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Journal: European Journal of Research (Vol.7, No. 8)

Publication Date:

Authors : ;

Page : 29-42

Keywords : ;

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In the last decade some egregious disasters have impacted several countries in different regions of the world. Despite the severity of these disasters, the effects on the different countries have been varied depending on their disaster risk reduction capacity. Interestingly, despite often being marginalized and situated in geographically precarious locations, the indigenous peoples have disproportionately featured among the persons that have experienced comparatively diminished negative effects of disasters. This observation has been a prominent focus of the works of development specialists and scholars alike. As, it provided tangible proof that the knowledge and practices of indigenous peoples are effective in disaster riskreduction. In light of the foregoing, the pursuit of this research study is of great significance. Firstly, this literature review details and adds to the repository of knowledge that create heightened awareness about the importance of indigeniety forming the crux of sustainable development. In addition, the review aims to answer the following questions: i) To assess the vulnerability of the Bog Hole community in relations to flooding, ii) To investigate the key elements of Local Knowledge used in the various stages of Disaster Risk Reduction and iii) To explore how the existing disaster risk reduction strategies protect local livelihoods and environmental sustainability. By answering these questions, the review shows that the geographical survival techniques and innate disaster risk reduction strategies employed by the indigenous people can be used by government ministries, policymakers, and even academics to inform policy decisions and attendant initiatives that are geared at disaster risk reduction with the overarching lesson being that disaster risk reduction should be an everyday feature oflife. The primary knowledge forms explored in this review, are those found in Africa,Asia and Pacific regions. Consequently, the disasters and affiliated disaster risk reduction strategies informed by indigenous knowledge that are mainly explored consist of tsunamis, cyclones, droughts, and typhoons.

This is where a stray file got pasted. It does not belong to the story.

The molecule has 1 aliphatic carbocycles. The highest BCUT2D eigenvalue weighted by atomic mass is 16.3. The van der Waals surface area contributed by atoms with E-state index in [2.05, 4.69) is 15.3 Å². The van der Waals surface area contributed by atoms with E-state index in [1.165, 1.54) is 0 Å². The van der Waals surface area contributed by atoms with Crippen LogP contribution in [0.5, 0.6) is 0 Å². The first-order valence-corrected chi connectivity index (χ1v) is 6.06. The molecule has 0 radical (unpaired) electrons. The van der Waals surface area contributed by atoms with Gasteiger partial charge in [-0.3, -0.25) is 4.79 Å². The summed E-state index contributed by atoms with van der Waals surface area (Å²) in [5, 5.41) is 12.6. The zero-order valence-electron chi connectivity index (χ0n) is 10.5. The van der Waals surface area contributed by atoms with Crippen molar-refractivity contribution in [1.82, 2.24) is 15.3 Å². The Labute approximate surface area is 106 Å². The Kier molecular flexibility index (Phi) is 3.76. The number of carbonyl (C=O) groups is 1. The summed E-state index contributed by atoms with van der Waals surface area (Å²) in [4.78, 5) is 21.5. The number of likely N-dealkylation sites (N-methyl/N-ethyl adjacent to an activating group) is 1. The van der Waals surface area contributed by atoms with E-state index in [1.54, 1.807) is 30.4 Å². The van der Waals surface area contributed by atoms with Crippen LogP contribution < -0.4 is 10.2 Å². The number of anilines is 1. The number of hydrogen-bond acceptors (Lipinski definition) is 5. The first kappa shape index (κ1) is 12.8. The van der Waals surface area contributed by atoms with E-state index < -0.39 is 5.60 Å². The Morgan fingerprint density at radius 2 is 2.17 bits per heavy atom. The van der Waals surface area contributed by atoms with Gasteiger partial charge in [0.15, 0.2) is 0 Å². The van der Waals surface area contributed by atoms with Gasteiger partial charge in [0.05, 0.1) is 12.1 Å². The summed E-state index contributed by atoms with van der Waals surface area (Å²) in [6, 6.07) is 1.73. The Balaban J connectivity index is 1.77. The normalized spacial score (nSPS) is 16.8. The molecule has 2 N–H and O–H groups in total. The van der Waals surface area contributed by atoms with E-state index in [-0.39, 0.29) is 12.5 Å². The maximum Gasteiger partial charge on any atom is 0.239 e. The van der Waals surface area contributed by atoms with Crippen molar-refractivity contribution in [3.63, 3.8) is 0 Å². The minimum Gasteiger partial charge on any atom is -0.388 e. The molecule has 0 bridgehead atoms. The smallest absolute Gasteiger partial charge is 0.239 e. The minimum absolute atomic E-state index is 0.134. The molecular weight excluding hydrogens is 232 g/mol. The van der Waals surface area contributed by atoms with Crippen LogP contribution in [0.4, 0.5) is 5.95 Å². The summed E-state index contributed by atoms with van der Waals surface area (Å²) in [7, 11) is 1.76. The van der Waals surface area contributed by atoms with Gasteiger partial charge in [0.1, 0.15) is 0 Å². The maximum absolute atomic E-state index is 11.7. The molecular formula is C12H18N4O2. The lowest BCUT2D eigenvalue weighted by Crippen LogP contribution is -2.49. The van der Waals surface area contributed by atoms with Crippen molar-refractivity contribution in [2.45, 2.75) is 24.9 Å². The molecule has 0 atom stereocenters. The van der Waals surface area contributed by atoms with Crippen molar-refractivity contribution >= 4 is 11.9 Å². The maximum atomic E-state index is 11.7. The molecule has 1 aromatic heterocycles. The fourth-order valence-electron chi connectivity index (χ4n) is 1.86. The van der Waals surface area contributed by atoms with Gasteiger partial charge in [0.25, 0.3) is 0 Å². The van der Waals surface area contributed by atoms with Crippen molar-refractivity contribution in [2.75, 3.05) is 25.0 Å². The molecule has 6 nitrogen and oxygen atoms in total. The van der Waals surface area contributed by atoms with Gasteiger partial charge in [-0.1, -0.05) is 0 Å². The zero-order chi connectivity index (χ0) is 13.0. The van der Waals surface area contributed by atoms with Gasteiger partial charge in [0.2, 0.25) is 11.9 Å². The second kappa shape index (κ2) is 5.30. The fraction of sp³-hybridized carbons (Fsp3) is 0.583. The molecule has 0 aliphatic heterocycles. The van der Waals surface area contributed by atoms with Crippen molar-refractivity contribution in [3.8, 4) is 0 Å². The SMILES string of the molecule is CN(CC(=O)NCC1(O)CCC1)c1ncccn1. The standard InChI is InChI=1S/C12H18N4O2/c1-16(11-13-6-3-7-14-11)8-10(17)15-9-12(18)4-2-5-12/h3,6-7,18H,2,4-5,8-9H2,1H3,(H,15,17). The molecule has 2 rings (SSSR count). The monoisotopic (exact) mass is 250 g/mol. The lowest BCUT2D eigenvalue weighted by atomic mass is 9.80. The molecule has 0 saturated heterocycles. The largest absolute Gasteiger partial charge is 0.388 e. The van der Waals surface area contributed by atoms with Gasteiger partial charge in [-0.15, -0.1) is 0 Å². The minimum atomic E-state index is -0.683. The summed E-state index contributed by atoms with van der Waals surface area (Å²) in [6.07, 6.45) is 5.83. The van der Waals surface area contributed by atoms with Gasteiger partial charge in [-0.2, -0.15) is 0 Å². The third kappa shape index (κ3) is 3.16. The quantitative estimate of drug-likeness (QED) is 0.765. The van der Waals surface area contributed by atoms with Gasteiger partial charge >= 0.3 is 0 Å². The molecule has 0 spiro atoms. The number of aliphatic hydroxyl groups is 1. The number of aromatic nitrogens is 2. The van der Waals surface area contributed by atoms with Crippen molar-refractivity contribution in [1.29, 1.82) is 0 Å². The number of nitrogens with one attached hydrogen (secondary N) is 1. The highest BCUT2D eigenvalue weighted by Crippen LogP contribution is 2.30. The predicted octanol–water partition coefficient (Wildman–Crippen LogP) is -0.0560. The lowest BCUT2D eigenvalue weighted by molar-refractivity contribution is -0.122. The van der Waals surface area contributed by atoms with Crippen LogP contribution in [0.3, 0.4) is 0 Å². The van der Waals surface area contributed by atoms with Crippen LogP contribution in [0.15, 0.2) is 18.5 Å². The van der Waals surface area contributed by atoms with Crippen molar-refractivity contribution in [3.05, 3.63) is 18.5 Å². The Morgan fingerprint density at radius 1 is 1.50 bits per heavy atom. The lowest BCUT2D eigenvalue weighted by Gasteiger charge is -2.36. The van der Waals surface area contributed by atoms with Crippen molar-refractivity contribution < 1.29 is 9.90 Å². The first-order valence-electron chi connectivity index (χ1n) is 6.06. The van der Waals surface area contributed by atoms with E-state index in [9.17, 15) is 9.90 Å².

Last modified: 2018-12-17 14:58:16